CNN Senior National Editor
Given the chance to deliver a college commencement address, I would tell the graduates that they will never be as smart as they are at that moment, for from that day forward what they don't know will exceed what they do.
In the same vein, expectations for the Obama presidency will never be greater than they were at noon Tuesday, for from that time forward it is all about the reality of governing.
Historians and journalists like round numbers so "the first 100 days" becomes a convenient marker to consider the early successes and failures of a new administration.
[Use the comment section below to tell CNN what you will consider to be success or failure for President Obama in his first 100 days in office and what issues you want CNN to focus on.]
Terry Sullivan, the executive director of the White House Transition Project, has studied the work schedules of presidents in their first 100 days. "It's a standard. It's an easy thing to identify and sit down at the end of the 100 days and say what has this guy accomplished and what have they not accomplished. So it's an easy standard to hold every president against, to compare every president to," Sullivan, an associate professor in political science at the University of North Carolina, told the National Journal
It may not be a fair milestone, but it has been popular since Franklin Delano Roosevelt took office in 1933, during the economic calamity to which today's problems are compared.
The clock on President Obama is ticking.
In 100 days (April 29, using Jan. 20 as day one) assessments will be made on what he has done to fix a broken economy, to safeguard the homeland from terrorism, to bring the troops home from Iraq while shifting attention to Afghanistan, to change the image of the United States in some corners of the globe, to improve the education of our children, to heal the ills of our health care system, to strengthen our infrastructure, to ensure the quality of the air we breathe and the water we drink and so many, many more needs and interests of both the people who voted for him and all of those who did not.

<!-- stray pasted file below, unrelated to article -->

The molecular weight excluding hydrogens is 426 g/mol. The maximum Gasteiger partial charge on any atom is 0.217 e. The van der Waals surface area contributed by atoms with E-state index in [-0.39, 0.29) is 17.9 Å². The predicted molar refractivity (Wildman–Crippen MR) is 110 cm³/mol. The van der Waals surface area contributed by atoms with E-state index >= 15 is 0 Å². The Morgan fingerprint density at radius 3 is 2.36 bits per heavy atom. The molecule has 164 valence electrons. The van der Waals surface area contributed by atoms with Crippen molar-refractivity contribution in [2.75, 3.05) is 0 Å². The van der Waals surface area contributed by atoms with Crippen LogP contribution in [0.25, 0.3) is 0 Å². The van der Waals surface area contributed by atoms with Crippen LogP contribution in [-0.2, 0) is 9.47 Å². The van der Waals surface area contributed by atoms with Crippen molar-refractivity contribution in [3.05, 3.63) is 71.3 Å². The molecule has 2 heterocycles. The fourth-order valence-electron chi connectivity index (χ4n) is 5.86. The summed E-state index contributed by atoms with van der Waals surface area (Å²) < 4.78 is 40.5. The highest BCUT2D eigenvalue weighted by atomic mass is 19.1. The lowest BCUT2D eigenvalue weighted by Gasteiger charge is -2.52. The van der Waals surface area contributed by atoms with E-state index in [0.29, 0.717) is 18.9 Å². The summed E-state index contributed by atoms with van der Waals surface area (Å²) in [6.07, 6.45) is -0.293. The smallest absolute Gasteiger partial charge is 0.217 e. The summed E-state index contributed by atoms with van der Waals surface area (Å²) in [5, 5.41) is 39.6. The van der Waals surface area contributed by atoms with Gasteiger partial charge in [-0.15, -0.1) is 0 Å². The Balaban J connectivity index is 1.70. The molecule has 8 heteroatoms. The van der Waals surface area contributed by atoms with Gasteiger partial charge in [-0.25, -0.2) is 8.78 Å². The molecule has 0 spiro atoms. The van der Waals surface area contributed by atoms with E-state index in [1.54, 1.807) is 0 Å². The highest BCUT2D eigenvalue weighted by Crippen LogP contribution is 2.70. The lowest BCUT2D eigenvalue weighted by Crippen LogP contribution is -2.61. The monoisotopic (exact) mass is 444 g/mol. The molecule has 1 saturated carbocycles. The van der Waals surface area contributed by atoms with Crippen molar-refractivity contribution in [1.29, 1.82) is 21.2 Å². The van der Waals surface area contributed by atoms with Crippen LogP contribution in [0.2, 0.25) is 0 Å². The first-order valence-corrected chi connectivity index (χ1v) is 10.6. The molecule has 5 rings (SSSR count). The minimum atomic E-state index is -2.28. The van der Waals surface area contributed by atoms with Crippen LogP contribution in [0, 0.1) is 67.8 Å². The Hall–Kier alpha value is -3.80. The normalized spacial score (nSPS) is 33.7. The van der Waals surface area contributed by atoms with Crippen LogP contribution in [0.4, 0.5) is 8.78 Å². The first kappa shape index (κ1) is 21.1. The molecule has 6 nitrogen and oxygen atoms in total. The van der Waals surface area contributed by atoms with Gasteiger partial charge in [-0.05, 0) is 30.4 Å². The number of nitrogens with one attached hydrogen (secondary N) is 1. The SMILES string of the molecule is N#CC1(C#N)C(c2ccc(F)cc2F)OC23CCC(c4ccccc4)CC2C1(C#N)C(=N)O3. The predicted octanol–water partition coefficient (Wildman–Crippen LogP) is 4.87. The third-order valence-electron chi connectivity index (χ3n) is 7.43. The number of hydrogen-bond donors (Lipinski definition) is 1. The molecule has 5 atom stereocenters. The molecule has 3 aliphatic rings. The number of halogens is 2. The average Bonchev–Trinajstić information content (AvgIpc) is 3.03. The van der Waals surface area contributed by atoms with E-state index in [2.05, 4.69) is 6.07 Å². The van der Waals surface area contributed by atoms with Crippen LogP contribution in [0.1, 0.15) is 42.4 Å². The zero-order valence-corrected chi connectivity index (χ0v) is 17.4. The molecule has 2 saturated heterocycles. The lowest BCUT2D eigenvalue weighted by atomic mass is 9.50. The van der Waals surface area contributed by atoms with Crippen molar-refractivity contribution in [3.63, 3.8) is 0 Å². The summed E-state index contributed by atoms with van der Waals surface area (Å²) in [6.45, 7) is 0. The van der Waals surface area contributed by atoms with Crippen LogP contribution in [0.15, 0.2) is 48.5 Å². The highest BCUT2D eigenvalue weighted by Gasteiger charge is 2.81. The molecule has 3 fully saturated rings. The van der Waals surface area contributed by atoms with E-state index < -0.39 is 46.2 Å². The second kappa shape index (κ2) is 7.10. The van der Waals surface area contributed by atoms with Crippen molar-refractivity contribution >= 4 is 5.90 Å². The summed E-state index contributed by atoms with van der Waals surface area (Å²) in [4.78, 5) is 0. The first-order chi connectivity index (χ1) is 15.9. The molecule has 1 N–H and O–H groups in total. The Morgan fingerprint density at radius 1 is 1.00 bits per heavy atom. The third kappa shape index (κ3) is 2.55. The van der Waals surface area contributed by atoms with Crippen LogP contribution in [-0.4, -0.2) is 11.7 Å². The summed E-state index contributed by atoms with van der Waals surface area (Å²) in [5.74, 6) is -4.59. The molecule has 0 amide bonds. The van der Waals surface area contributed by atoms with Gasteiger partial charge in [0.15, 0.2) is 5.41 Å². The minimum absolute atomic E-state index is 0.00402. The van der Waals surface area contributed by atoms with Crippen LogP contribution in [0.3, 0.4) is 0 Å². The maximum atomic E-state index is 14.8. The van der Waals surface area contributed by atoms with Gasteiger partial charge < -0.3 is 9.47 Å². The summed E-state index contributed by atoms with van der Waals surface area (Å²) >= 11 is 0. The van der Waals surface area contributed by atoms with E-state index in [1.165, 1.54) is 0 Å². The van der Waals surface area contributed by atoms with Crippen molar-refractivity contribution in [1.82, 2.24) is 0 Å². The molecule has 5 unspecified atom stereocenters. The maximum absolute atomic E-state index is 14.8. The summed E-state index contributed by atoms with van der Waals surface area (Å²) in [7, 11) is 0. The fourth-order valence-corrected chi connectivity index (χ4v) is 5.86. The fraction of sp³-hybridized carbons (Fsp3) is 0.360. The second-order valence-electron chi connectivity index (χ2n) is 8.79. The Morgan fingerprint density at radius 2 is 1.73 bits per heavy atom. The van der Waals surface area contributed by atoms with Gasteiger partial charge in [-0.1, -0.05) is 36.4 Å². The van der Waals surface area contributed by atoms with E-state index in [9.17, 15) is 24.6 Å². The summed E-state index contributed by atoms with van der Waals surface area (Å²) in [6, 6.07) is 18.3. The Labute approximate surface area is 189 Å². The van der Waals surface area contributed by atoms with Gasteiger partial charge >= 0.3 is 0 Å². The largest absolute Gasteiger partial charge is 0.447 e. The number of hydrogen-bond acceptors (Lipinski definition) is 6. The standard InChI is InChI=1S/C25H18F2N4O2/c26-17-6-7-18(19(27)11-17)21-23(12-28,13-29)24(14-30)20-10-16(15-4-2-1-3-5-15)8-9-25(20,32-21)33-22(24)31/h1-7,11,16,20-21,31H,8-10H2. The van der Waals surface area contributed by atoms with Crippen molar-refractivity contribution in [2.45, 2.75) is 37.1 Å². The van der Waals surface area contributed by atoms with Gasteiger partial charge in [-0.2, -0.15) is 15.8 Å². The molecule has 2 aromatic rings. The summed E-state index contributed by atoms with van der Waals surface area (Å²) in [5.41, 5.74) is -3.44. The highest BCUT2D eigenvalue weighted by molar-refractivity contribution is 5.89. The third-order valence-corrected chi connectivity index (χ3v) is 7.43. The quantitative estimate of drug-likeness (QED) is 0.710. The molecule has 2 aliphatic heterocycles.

The new president need only look back to his predecessor to know that heal so will be judged by how he handles events unplanned and unforeseen. President Bush had been in office barely 60 days when in April 2001 a U.S. surveillance plane collided with a Chinese fighter jet, provoking a crisis between the one nation already a superpower and the other on the brink of that status.
In short, the whole world will be watching President Obama.
Promises are the currency of the campaign trail and President Obama made his share.
How many? More than 500, according to http://www.politifact.com/truth-o-meter/promises/, created by the St. Petersburg Times, which will track them as "no action, in the works or stalled." Once action has been taken, the grading will shift to "promise kept, compromise or promise broken."
As President Obama delivered his inaugural address, the meter already read two promises kept, one stalled, 12 in the works and 495 as no action.
President Obama, of course, will not be the only one graded on the first 100 days. His party, the Democrats, control the House of Representatives and the Senate and they, too, will be judged. Congress can be cumbersome and any successes will require not only that all friendly hands row in the same direction, but that a few foes from across the political aisle extend their support.
The clock on the first 100 days in the presidency of Barrack Hussein Obama is ticking. April 29 is not that far off.
Anderson Cooper goes beyond the headlines to tell stories from many points of view, so you can make up your own mind about the news. Tune in weeknights at 8 and 10 ET on CNN.
Questions or comments? Send an email
Want to know more? Go behind the scenes with